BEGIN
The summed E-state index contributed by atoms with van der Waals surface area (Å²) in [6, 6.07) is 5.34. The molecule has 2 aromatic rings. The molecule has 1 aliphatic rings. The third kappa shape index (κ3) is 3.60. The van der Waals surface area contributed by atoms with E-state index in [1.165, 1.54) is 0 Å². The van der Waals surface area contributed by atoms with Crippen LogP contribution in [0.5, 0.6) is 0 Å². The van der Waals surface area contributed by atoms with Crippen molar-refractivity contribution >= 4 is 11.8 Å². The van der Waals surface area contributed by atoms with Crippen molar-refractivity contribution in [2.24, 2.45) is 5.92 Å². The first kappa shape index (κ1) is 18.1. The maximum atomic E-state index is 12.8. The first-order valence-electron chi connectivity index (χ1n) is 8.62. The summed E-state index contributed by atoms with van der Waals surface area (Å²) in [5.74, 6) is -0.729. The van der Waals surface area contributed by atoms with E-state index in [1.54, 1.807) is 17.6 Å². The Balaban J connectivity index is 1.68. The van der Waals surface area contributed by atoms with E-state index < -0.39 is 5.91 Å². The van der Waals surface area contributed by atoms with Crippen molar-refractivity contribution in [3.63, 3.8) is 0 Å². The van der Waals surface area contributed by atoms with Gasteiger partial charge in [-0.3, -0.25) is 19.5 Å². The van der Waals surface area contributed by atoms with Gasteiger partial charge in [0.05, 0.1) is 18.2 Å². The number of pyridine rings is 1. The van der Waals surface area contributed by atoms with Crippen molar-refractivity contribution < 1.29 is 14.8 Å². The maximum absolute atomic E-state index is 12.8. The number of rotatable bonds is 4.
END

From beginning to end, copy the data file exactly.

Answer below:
The summed E-state index contributed by atoms with van der Waals surface area (Å²) in [6, 6.07) is 5.34. The molecule has 2 aromatic rings. The molecule has 1 aliphatic rings. The third kappa shape index (κ3) is 3.60. The van der Waals surface area contributed by atoms with E-state index in [1.165, 1.54) is 0 Å². The van der Waals surface area contributed by atoms with Crippen LogP contribution in [0.5, 0.6) is 0 Å². The van der Waals surface area contributed by atoms with Crippen molar-refractivity contribution >= 4 is 11.8 Å². The van der Waals surface area contributed by atoms with Crippen molar-refractivity contribution in [2.24, 2.45) is 5.92 Å². The first kappa shape index (κ1) is 18.1. The maximum atomic E-state index is 12.8. The first-order valence-electron chi connectivity index (χ1n) is 8.62. The summed E-state index contributed by atoms with van der Waals surface area (Å²) in [5.74, 6) is -0.729. The van der Waals surface area contributed by atoms with E-state index in [1.54, 1.807) is 17.6 Å². The Balaban J connectivity index is 1.68. The van der Waals surface area contributed by atoms with E-state index < -0.39 is 5.91 Å². The van der Waals surface area contributed by atoms with Crippen molar-refractivity contribution in [3.63, 3.8) is 0 Å². The van der Waals surface area contributed by atoms with Gasteiger partial charge in [-0.3, -0.25) is 19.5 Å². The van der Waals surface area contributed by atoms with Gasteiger partial charge in [0.05, 0.1) is 18.2 Å². The number of pyridine rings is 1. The van der Waals surface area contributed by atoms with Crippen molar-refractivity contribution < 1.29 is 14.8 Å². The maximum absolute atomic E-state index is 12.8. The number of rotatable bonds is 4.